There is little room for Republican defections in the Senate, where the party only holds a two-seat majority. On Thursday, Sen. Ron Johnson, R-Wis., told CNBC he would not vote for the measure in its current form. He said he wants to fix it so that he can support it.
Meanwhile, GOP Sens. Susan Collins of Maine, Bob Corker of Tennessee and John McCain of Arizona have voiced concern. They have not said whether they would ultimately vote for the bill.
"If you start seeing more people talk about defecting as Republicans it gets really hard to figure out how this gets put together in the Senate," Fagen said.
However, she said the "psychology of winning" the vote on Thursday was very important.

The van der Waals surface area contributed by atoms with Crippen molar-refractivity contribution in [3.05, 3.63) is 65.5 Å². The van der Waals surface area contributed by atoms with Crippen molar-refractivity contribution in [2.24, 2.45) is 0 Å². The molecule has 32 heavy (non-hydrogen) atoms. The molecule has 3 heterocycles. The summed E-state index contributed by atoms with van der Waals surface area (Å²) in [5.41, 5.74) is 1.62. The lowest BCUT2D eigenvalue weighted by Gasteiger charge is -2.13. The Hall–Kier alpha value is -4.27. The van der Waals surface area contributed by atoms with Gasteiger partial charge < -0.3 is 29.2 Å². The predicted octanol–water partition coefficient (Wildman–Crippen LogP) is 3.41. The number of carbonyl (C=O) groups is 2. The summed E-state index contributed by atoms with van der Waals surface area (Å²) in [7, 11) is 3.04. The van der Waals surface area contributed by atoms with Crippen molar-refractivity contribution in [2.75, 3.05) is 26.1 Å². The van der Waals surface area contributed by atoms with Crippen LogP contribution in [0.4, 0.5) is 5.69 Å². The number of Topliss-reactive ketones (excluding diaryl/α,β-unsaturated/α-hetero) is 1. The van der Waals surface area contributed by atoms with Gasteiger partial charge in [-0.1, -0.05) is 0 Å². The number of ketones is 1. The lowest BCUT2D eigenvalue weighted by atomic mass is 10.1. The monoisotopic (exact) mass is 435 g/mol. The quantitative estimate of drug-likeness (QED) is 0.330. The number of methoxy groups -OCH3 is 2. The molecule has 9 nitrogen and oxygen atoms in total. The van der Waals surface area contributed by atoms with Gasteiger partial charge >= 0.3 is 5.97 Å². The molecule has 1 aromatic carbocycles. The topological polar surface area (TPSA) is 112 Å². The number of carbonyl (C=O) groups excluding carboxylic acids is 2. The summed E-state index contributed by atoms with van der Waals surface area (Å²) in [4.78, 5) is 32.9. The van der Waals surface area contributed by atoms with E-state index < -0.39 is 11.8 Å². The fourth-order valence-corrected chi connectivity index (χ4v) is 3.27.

Fagen also said Senate leadership will work things out with Johnson because they can't afford to lose him.
David Bahnsen, chief investment officer at HighTower Advisors Bahnsen Group, agrees.
"Senator Johnson is not going to get everything he wants. But I think he's going to get enough to get him on board and probably improve the bill in the meantime," he said in an interview with "Closing Bell."
If the Senate passes its bill, the two chambers will have to craft a joint plan before Congress can pass final legislation.
Terry Haines, senior political strategist at Evercore ISI, said the chances of tax reform's ultimate success is pretty high.
"There's going to be a little bit of horse-trading that goes on but fundamentally what this is about is holding onto structure of aggressive corporate tax cuts, the individual tax cuts … and keeping it within budgetary lines of this small static increase in deficit that's been agreed to by the House and the Senate," he told "Closing Bell."
— CNBC's Berkeley Lovelace and Jacob Pramuk contributed to this report.